Here I am, sitting on my bed for the night, the top bunk of a set of three berth bunks, within an 8 berth bunk section of our Sleeper Class train cabin. My face inches away from a set of three very ancient looking, inch-thick with dust fans, the man next to me (only a metal grate between us) doesn’t look so inviting and I think he might be a snorer. From my top bunk view, I can count fourteen – yes fourteen! – pairs of dirty bare feet. Including Jakes. This could possibly become my worst nightmare, very quickly. Ugh.

This morning was spent casually; the lead up to our first-ever Indian railway adventure looming. We needed to prepare. Jake woke early to fetch chai and we spent the morning packing up our backpacks (and locking them twice!), which we’d done a fantastic job of emptying and sprawling over the entire guestroom over the course of the previous two days.
We visited the supermarket to stock up on snacks for the journey, but our options were as followed: about 30 different types of sugary biscuits with not-s-enticing names like “Milky Fresh”, “Fabs”, “Hide and Seeks” and “Velvet Browns” and some savoury crackers that were advertised on the packet as “we’re still very sweet!” … we left the supermarket with, of all things, three post cards and no food four our journey.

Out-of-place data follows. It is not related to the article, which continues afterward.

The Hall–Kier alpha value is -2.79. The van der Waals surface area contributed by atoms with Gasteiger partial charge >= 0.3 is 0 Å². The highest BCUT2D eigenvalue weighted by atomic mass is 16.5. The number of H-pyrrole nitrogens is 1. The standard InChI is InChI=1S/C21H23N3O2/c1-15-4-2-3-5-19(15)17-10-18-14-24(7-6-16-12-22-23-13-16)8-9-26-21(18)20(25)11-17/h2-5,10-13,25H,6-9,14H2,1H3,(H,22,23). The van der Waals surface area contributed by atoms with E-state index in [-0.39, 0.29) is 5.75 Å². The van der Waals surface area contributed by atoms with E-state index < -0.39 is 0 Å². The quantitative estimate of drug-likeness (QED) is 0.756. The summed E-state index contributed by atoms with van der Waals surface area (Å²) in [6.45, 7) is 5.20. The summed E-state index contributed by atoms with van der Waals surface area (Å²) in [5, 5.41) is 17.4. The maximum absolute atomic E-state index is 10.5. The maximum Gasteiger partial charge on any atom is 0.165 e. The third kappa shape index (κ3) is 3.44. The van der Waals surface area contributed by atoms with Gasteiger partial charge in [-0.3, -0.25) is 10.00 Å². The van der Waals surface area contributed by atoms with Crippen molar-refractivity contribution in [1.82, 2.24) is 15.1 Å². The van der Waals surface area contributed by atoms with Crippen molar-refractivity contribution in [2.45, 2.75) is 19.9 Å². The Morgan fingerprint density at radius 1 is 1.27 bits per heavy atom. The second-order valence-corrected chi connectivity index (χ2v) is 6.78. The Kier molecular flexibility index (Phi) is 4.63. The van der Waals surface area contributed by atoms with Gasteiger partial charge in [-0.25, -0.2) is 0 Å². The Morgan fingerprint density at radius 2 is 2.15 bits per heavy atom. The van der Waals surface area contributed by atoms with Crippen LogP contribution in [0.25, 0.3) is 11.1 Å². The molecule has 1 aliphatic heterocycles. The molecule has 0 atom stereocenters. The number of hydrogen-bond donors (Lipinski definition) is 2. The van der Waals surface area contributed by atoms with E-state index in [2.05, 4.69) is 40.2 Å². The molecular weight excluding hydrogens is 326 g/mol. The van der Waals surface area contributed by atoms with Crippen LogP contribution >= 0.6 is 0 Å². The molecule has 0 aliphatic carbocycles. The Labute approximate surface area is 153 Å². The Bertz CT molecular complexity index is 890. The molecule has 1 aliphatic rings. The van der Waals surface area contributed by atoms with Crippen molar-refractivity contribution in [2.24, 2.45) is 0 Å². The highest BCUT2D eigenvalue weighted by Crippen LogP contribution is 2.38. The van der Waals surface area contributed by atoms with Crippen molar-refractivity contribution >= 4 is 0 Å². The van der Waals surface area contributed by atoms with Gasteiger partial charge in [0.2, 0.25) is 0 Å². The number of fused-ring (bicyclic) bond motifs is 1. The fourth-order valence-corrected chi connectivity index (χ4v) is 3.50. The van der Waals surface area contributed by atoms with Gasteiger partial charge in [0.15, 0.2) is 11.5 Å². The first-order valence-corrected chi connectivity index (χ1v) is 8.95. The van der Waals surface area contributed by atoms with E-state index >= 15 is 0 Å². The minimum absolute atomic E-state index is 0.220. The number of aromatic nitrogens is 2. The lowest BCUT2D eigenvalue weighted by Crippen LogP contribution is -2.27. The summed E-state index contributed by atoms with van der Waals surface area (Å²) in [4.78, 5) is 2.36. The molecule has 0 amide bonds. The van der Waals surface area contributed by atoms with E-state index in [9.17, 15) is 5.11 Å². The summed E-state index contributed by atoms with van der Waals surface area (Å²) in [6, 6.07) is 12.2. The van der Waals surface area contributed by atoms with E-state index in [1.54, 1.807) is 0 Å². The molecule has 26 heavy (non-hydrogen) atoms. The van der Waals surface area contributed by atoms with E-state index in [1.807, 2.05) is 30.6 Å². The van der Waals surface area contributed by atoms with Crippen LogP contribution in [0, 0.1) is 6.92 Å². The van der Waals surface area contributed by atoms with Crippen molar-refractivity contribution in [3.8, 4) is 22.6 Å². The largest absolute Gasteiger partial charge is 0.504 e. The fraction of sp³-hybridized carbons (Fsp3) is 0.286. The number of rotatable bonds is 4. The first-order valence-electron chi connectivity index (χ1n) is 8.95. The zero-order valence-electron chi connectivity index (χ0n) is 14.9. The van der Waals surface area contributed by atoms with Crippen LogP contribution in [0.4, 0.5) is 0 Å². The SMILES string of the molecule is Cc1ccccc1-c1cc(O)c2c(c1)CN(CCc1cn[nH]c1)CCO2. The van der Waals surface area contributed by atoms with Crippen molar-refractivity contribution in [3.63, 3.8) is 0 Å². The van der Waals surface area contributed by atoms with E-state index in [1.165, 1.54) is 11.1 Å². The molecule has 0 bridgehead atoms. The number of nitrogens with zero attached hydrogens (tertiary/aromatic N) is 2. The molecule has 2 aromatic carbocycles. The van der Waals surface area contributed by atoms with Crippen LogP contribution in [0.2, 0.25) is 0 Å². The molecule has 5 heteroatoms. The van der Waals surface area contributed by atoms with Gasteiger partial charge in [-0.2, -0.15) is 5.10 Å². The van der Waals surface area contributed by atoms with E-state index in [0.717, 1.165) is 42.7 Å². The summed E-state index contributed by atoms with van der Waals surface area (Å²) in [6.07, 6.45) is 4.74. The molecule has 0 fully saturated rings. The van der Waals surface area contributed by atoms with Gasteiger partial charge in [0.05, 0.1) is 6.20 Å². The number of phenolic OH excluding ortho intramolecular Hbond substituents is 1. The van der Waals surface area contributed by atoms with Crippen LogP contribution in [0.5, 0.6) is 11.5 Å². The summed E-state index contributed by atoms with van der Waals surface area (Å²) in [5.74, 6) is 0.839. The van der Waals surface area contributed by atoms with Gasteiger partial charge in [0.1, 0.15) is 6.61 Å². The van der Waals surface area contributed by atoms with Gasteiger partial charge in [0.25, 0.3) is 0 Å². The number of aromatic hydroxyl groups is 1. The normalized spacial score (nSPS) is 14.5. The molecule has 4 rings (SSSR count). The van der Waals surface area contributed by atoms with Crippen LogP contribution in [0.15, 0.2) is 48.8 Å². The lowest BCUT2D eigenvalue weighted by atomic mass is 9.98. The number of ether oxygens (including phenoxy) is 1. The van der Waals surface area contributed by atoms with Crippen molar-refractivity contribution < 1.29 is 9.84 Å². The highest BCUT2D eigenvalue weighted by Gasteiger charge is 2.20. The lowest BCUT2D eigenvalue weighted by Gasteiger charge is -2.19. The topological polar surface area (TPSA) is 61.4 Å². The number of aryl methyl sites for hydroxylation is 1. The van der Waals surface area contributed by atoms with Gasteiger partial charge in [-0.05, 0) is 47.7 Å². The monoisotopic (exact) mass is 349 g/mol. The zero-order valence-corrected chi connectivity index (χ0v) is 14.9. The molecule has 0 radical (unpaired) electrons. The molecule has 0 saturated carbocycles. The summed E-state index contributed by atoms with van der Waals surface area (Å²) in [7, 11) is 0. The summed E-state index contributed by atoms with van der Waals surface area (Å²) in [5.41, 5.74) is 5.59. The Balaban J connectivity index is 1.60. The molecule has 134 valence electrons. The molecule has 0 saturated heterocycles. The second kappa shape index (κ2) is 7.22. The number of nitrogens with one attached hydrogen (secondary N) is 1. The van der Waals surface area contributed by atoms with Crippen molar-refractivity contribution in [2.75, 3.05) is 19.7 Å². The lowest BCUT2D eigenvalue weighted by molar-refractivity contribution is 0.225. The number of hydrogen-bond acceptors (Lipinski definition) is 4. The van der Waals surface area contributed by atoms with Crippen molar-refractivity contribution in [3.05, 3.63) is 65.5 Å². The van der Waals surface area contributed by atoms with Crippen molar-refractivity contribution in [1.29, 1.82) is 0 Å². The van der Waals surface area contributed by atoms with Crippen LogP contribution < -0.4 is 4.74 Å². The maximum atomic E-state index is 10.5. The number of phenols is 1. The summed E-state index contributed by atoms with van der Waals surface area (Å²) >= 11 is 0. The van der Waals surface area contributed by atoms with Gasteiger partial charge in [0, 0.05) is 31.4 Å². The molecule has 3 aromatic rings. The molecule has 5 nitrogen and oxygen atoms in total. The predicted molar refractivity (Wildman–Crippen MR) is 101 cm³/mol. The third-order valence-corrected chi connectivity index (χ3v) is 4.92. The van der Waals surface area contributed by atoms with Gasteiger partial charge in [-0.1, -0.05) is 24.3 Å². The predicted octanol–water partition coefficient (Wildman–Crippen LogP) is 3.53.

We took a bus from the Fort to the mainland of Kochi, with the assistance of a lovely Indian woman who told us which bus to catch and then when we should get off, before attempting to walk to the railway station. We got lost. Hot, sweaty and with our packs making our knees hurt, we caved and hired a tuk tuk to take us the rest of the way, which was 20 rupees well spent, considering we would’ve probably never made it otherwise.